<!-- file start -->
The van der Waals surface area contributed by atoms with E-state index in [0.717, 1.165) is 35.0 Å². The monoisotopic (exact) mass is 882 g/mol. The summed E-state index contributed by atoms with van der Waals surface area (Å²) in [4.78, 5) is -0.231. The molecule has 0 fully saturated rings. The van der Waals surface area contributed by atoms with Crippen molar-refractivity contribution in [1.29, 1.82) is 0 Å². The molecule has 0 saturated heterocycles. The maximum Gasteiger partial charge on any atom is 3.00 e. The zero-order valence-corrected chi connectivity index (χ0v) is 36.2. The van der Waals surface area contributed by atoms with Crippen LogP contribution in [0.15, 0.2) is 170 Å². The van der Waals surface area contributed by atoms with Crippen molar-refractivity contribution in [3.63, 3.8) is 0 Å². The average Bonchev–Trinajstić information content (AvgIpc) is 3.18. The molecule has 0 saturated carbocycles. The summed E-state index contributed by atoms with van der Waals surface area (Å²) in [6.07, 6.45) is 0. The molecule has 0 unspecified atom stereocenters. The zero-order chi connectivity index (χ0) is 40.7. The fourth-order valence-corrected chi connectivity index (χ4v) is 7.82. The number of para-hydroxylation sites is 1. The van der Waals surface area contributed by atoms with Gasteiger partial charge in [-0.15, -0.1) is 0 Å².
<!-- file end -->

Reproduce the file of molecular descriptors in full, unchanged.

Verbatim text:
The van der Waals surface area contributed by atoms with E-state index in [0.717, 1.165) is 35.0 Å². The monoisotopic (exact) mass is 882 g/mol. The summed E-state index contributed by atoms with van der Waals surface area (Å²) in [4.78, 5) is -0.231. The molecule has 0 fully saturated rings. The van der Waals surface area contributed by atoms with Crippen molar-refractivity contribution in [1.29, 1.82) is 0 Å². The molecule has 0 saturated heterocycles. The maximum Gasteiger partial charge on any atom is 3.00 e. The zero-order valence-corrected chi connectivity index (χ0v) is 36.2. The van der Waals surface area contributed by atoms with Crippen LogP contribution in [0.15, 0.2) is 170 Å². The van der Waals surface area contributed by atoms with Crippen molar-refractivity contribution in [3.63, 3.8) is 0 Å². The average Bonchev–Trinajstić information content (AvgIpc) is 3.18. The molecule has 0 saturated carbocycles. The summed E-state index contributed by atoms with van der Waals surface area (Å²) in [6.07, 6.45) is 0. The molecule has 0 unspecified atom stereocenters. The zero-order chi connectivity index (χ0) is 40.7. The fourth-order valence-corrected chi connectivity index (χ4v) is 7.82. The number of para-hydroxylation sites is 1. The van der Waals surface area contributed by atoms with Gasteiger partial charge in [-0.15, -0.1) is 0 Å².